Steven Van Zandt slams Paul Simon for going “against the entire anti-apartheid movement”: “It’s arrogant”

The recording of Paul Simon’s 1986 album Graceland broke a cultural boycott imposed on South Africa in response to apartheid.

Guitarist Steven Van Zandt, known for his work with Bruce Springsteen’s E Street Band and his political activism, has spoken about his disagreement with musician Paul Simon over his 1986 album Graceland.

Van Zandt was speaking to Ultimate Classic Rock about his new memoir, Unrequited Infatuations. In the book, he explores the conflict he had with Simon about the album. To record Graceland, Simon travelled to South Africa – breaking an international boycott put in place by the United Nations Anti-Apartheid Committee, and a widely-agreed upon cultural boycott. Despite the acclaim the album’s music garnered, Simon faced criticism from a wide range of artists and organisations including Van Zandt’s own group, Artists United Against Apartheid.

“I really like Paul, I really do, and we’ve had some great conversations through the years,” Van Zandt began when asked about the conflict. “I completely respect his work, he’s one of the great writers of the second generation. For him to be competing with the British Invasion as he did, and holding his own, that’s quite an accomplishment in the 1960s.”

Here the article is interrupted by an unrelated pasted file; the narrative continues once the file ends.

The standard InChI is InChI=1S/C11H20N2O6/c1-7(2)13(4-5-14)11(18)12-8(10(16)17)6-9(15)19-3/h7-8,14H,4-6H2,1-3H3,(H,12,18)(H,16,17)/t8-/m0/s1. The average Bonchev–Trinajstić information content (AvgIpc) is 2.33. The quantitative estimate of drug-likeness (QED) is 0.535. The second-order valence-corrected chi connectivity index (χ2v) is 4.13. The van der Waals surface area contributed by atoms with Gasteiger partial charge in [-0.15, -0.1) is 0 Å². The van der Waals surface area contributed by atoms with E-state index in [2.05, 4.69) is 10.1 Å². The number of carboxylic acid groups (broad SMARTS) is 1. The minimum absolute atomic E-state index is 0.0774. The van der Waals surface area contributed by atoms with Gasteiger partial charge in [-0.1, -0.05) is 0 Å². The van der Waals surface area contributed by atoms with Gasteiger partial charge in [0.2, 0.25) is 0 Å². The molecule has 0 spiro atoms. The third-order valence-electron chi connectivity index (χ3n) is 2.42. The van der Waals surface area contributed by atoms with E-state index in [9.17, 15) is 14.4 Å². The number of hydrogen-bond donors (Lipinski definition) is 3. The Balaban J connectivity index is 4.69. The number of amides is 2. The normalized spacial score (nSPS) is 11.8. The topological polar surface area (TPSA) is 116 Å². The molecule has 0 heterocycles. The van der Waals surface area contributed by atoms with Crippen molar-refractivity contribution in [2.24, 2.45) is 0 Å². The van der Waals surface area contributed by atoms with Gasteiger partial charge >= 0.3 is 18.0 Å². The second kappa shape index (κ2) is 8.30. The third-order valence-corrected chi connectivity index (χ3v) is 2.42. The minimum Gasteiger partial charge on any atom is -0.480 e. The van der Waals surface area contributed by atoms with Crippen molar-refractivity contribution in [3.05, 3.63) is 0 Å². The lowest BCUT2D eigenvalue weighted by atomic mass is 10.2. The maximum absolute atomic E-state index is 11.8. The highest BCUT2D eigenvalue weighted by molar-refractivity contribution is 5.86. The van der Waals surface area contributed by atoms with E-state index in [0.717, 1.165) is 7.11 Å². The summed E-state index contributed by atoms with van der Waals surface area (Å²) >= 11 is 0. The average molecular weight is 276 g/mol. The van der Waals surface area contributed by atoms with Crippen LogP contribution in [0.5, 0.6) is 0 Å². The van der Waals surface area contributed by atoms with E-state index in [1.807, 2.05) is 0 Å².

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“But [Graceland] is just one issue that we just couldn’t agree on. To this day he still thinks he’s right, and I’m like, ‘Whoa, we proved that we were right and you were wrong.’”

“And he just doesn’t want to hear it because he has a different philosophy about things. And I understand that – but to go against Nelson Mandela, to go against the ANC, the PAC [Pan Africanist Congress], ZAPU [Zimbabwe African People’s Union], to go against the entire anti-apartheid movement and say that you know better than they do… It’s arrogant – a little bit.

“So he has that, he has a little arrogance in him, as we all do from time to time.”

“He was making great music but at that point, the priority was not spreading South African music around the world. The priority was freeing South Africa from slavery,” Van Zandt concluded, before reiterating that he bears no ill-will towards Simon regarding the issue. “It was one of those things, he was the one exception. I was never mad at him really – I like him, I actually like him.”

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